Government Services Minister Stuart Robert said the decision would enable Australians to “focus on their personal situation”.
“Pausing certain debt activity also enables the redeployment of staff to assist in areas of critical need, like claims processing for those Australians impacted by the pandemic,” Robert said.
Centrelink has been overwhelmed with new applications from people needing income support after finding themselves out of work because of measures to slow coronavirus.
Another recent decision to help the agency cope with demand is a pause on transferring recipients to the cashless welfare card.
Centrelink plans to hire an extra 5000 staff to deal with the influx in applications.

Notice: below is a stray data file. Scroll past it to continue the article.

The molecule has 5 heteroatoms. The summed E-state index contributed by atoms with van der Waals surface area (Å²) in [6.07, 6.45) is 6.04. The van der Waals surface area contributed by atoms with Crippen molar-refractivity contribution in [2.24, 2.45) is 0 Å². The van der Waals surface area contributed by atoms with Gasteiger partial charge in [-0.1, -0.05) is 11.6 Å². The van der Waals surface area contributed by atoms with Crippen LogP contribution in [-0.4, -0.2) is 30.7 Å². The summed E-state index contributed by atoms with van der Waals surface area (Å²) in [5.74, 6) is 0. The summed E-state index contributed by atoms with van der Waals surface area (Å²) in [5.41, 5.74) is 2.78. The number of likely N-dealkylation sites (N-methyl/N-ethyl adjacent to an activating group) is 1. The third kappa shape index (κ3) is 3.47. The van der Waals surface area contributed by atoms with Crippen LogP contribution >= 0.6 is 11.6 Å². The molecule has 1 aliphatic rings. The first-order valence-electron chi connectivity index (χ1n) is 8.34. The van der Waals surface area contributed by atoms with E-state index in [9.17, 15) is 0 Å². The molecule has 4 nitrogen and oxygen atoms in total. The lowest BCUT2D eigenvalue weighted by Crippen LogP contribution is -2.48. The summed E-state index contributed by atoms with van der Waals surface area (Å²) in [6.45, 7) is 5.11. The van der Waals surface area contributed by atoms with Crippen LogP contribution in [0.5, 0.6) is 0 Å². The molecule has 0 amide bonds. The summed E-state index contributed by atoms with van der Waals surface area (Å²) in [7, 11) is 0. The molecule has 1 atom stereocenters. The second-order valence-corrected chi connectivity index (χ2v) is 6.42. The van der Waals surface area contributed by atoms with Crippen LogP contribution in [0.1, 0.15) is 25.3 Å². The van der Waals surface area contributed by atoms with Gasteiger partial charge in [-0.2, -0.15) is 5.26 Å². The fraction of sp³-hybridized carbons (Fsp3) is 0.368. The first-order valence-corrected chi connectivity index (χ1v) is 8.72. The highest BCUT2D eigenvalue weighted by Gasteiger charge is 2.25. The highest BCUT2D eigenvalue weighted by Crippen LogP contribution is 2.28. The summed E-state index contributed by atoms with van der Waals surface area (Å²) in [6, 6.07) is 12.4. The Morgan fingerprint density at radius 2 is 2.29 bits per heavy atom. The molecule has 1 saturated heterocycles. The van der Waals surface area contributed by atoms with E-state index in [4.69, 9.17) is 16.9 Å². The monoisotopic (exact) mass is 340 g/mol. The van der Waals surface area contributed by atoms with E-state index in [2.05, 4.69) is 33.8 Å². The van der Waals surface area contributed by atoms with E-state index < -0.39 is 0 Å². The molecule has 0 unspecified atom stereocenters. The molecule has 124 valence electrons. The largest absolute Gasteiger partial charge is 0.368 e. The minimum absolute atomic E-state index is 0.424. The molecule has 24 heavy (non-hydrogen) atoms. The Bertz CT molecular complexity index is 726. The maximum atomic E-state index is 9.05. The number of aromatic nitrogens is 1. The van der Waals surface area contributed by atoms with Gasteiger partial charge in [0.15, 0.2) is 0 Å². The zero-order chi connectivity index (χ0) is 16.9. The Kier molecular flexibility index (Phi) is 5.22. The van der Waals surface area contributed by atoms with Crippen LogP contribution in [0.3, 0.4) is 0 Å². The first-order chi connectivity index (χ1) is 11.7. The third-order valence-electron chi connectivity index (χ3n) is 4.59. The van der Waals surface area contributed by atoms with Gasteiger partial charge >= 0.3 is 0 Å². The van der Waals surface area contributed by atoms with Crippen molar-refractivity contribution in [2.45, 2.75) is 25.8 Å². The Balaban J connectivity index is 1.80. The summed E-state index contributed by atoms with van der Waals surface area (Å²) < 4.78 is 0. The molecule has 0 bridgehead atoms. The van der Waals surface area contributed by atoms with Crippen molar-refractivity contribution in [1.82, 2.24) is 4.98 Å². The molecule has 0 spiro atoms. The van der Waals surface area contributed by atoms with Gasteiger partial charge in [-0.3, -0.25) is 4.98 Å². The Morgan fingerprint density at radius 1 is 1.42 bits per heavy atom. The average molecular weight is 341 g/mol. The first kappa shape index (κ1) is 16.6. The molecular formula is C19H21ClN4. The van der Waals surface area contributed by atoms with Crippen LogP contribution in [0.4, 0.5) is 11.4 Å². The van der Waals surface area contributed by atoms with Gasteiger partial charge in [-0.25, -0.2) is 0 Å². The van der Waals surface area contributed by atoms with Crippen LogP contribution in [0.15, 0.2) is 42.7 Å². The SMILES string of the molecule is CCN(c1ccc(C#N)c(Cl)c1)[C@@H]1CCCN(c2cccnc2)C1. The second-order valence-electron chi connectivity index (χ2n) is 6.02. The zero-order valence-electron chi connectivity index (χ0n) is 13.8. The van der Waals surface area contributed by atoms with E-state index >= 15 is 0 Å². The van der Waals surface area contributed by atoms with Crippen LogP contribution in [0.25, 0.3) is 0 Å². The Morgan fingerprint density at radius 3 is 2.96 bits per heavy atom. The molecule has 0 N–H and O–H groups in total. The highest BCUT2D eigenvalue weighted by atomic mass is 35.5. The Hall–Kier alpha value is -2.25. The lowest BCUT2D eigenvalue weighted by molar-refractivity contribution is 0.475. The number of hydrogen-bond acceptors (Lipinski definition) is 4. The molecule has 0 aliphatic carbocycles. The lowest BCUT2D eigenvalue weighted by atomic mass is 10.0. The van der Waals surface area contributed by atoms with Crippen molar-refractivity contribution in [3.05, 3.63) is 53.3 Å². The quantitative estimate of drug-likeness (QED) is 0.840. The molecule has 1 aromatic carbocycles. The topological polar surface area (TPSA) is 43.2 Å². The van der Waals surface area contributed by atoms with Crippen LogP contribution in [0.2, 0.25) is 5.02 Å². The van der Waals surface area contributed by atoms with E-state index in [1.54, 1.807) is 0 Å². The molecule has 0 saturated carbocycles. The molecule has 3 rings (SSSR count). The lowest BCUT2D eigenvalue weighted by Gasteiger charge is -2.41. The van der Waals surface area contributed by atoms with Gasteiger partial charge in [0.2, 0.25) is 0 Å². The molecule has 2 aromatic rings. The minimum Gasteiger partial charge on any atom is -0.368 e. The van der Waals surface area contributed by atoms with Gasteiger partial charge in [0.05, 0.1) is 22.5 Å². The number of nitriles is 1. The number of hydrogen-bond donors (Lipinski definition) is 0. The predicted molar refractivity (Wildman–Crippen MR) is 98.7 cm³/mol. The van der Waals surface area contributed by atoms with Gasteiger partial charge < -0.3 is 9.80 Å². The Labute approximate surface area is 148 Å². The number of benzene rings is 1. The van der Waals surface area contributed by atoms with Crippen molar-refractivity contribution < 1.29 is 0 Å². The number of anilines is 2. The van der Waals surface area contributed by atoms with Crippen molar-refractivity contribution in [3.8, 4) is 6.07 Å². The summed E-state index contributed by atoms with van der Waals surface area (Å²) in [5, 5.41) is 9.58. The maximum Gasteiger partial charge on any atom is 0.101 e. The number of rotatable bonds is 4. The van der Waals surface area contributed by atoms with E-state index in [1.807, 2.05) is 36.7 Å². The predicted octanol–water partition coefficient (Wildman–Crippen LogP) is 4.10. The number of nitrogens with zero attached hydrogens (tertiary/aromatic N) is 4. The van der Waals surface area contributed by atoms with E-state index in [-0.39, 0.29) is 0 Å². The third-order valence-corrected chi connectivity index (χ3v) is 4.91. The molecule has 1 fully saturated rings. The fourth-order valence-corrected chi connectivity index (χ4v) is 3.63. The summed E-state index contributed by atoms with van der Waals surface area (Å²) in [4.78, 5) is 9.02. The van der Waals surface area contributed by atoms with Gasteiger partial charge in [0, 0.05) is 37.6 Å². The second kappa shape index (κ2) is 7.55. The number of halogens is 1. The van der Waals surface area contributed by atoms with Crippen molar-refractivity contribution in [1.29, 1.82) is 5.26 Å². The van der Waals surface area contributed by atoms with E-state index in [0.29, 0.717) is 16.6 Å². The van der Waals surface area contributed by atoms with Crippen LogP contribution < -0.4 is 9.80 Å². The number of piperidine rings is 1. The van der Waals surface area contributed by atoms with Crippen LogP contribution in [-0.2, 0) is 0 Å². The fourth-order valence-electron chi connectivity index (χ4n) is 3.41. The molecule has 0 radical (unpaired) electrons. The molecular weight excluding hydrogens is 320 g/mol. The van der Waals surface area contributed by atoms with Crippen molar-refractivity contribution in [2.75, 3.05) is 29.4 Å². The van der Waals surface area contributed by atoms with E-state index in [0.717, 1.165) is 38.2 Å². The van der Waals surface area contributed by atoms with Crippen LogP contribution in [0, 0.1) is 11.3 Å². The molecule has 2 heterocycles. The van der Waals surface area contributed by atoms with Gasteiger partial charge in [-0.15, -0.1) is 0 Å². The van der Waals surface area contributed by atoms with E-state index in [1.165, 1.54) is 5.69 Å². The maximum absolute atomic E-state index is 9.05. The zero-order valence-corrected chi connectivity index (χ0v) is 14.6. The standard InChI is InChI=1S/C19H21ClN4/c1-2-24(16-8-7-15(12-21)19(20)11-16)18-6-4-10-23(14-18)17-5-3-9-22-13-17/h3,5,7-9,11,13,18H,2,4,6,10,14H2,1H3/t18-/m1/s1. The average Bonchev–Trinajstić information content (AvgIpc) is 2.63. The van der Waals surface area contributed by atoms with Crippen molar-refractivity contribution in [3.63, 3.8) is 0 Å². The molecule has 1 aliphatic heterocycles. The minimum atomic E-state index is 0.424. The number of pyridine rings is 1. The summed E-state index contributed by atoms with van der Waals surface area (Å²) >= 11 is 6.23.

Robert said the agency would still work to stamp out fraud and serious non-compliance.
The Federal Court last year found the robodebt scheme was unlawful, prompting the government to water it down.
The automated system matches tax office and Centrelink data to claw back overpaid welfare payments.
The system is also facing a class action lawsuit.
Want to comment?
Send us an email, making it clear which story you’re commenting on and including your full name (required for publication) and phone number (only for verification purposes). Please put “Reader views” in the subject.
We’ll publish the best comments in a regular “Reader Views” post. Your comments can be brief, or we can accept up to 350 words, or thereabouts.
Local News Matters
Media diversity is under threat in Australia – nowhere more so than in South Australia. The state needs more than one voice to guide it forward and you can help with a donation of any size to InDaily. Your contribution goes directly to helping our journalists uncover the facts. Please click below to help InDaily continue to uncover the facts.